The Sanity of Sports

I quit playing baseball in seventh grade. Lacrosse seemed cooler.

Plus, I was kind of over bubblegum and ranch-flavored sunflower seeds — and my splitter wasn’t breaking the way I wanted it to! (Just kidding, I threw a 55 mph fastball and a “changeup” that was really just a slightly slower fastball.)

Since hanging up my cleats, I’ve swung a baseball bat maybe ten times. It’s just not a sport that you can casually play with your friends, ya know?

And yet, despite all that, baseball holds a special place in my heart that no other sport can touch. Not even basketball, which I’m completely obsessed with; or lacrosse, which I played in college.

Every morning, you wake up and are instantly reminded that the world is INSANE. Your office is killing you. Sinkholes are real things that exist. We’re addicted to our phones. Your buddy from high school got rich off Bitcoin and can’t even explain what it is or how it works.

Meanwhile, The New York Times fairly recently informed us that the Pentagon’s secret UFO program (wait, what?) has mysterious alien “alloys” in a garage in Las Vegas (WAIT, WHAT?) — and our collective response was, ¯\_(ツ)_/¯.

Like I said, INSANE. The world is insane.

Sports, however, are not. And that’s why they’re so important.

Sports just make sense, ya know? There are winners; there are losers; there are rules; and typically, there’s a clock that lets everyone know where we are, where we’re headed, and when it’s time to go home.

Whether you’re competing on the field or watching from the stands, sports teach you humility, teamwork, and respect.

“Just win, baby. But be sure to respect your opponent. And remember: it’s not about you, it’s about the team.”

All of that sounds so … human. But think about it: those are sports-specific lessons.

What business class teaches you to respect your opponent? What Netflix documentary taught you teamwork? What iPhone app made you realize that being part of something bigger than yourself makes life infinitely richer?

Bottomline: sports represent what we aspire to be. And without their sanity — without the escape they provide — the world would be a much darker place. Never forget that.

Time Heals All Wounds (But Does it Get You to Cooperstown?)

On Saturday night at AT&T Park, the San Francisco Giants retired Barry Bonds’ No. 25 jersey. A Who’s Who of not only Giants but baseball history were there to celebrate the Home Run King*.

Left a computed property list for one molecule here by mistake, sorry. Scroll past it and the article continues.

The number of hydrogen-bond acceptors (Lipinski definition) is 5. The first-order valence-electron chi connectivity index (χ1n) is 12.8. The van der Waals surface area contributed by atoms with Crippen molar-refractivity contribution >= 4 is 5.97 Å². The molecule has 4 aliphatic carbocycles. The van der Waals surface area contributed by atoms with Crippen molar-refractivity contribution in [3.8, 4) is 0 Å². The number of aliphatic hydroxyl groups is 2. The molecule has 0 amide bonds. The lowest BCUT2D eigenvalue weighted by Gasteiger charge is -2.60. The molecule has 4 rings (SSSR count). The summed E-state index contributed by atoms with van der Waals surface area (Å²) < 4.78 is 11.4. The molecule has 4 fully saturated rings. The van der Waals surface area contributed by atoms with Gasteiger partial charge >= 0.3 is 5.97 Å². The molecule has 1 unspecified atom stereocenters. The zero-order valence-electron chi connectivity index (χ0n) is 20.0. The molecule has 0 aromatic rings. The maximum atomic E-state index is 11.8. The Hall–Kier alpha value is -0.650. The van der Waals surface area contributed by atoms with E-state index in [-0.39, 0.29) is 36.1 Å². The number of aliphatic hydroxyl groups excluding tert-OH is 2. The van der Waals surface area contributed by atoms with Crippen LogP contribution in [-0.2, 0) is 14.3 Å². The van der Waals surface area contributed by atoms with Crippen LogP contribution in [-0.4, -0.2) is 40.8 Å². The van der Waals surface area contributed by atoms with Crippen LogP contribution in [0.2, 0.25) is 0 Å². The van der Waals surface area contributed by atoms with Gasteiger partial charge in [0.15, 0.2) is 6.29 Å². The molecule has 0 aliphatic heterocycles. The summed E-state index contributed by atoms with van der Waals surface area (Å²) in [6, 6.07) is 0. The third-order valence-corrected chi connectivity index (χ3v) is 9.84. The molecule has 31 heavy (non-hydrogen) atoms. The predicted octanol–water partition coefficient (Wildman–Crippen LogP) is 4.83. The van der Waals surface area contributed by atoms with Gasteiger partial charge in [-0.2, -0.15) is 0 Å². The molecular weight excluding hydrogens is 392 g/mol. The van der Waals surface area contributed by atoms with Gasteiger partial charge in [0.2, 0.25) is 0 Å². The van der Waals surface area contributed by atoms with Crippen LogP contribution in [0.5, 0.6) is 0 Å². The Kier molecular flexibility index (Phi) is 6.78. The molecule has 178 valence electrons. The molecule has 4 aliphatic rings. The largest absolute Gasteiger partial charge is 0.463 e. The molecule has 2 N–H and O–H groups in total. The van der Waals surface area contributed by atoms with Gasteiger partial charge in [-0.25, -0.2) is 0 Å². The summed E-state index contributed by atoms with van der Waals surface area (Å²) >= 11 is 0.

Some highlights:

  • The team placed 35 floating balloon baseballs in McCovey Cove — each one at or near the location of all of Bonds’ 35 home runs that went swimming.
  • Willie Mays sent a message to Hall of Fame voters about Barry: “Vote him in!”

Watching the ceremony, it was hard not to feel like the world had forgiven Barry…

And there were plenty of tweets and blog posts confirming this notion. But there were also plenty of tweets and blog posts pointing out the irony of the whole thing. I mean, the guy (allegedly) took steroids. He cheated. And we’re celebrating this?

Regardless of whose side you’re on, it will be interesting to watch this all play out. Because time does inevitably heal all wounds — but asking time to remove a literal asterisk is a much taller task.

Reflection (last week in review)

  • College Football: Maryland has suspended head football coach D.J. Durkin while the university investigates accusations about mistreatment of players that surfaced following the death of freshman offensive lineman Jordan McNair.
  • College Basketball: Facing ongoing FBI investigations into the dark side of recruiting, and the imminent demise of the one-and-done era, the NCAA announced sweeping changes to its rule book.
  • Soccer: Billionaire Stan Kroenke got full control of Arsenal after buying out Russian tycoon Alisher Usmanov’s 30 percent stake.

Looking Ahead (coming up this week)

  • Tuesday, 10 PM (HBO) ➞ Hard Knocks, Episode 2: No. 1 overall pick Baker Mayfield looked good in the Browns’ 20-10 preseason win over the Giants, but Tyrod Taylor remains the starter. Should be interesting to see how head coach Hue Jackson handles “Mayfield Mania,” which is sure to begin this week.
  • Wednesday, 7 PM (ESPN) ➞ Red Sox vs. Phillies: The AL East leader vs. the NL East leader (as of Sunday). Two of the best sports cities in America. National television. See you there.
  • Thursday, 8 PM (ESPN) ➞ Jets vs. Redskins: Preseason games don’t matter, we get it. But they’re still entertaining, especially when you get to watch and critique a rookie quarterback like Sam Darnold.

Scripture (articles worth reading)

  • Deadspin: The NWSL’s Sky Blue FC Is Falling Apart, On The Field And Off:“Sky Blue FC is the longest operating women’s professional soccer club in the United States … But six seasons into the team’s NWSL stint, there are questions as to whether Sky Blue can survive another year of the poor living and working conditions that have come to define the franchise.”
  • The Ringer: The Meaning Of Ohio State’s Urban Meyer Decision: “Once an independent investigation delivers its results later this month, the university will face a choice about whether to fire its head football coach. The decision it makes will speak volumes — on both college sports and the school’s priorities at large.”
  • Bleacher Report: Chasing Alvin Kamara: The NFL’s Reluctant Star: Lots of curse words in this one. Great read, though.

-Kendall Baker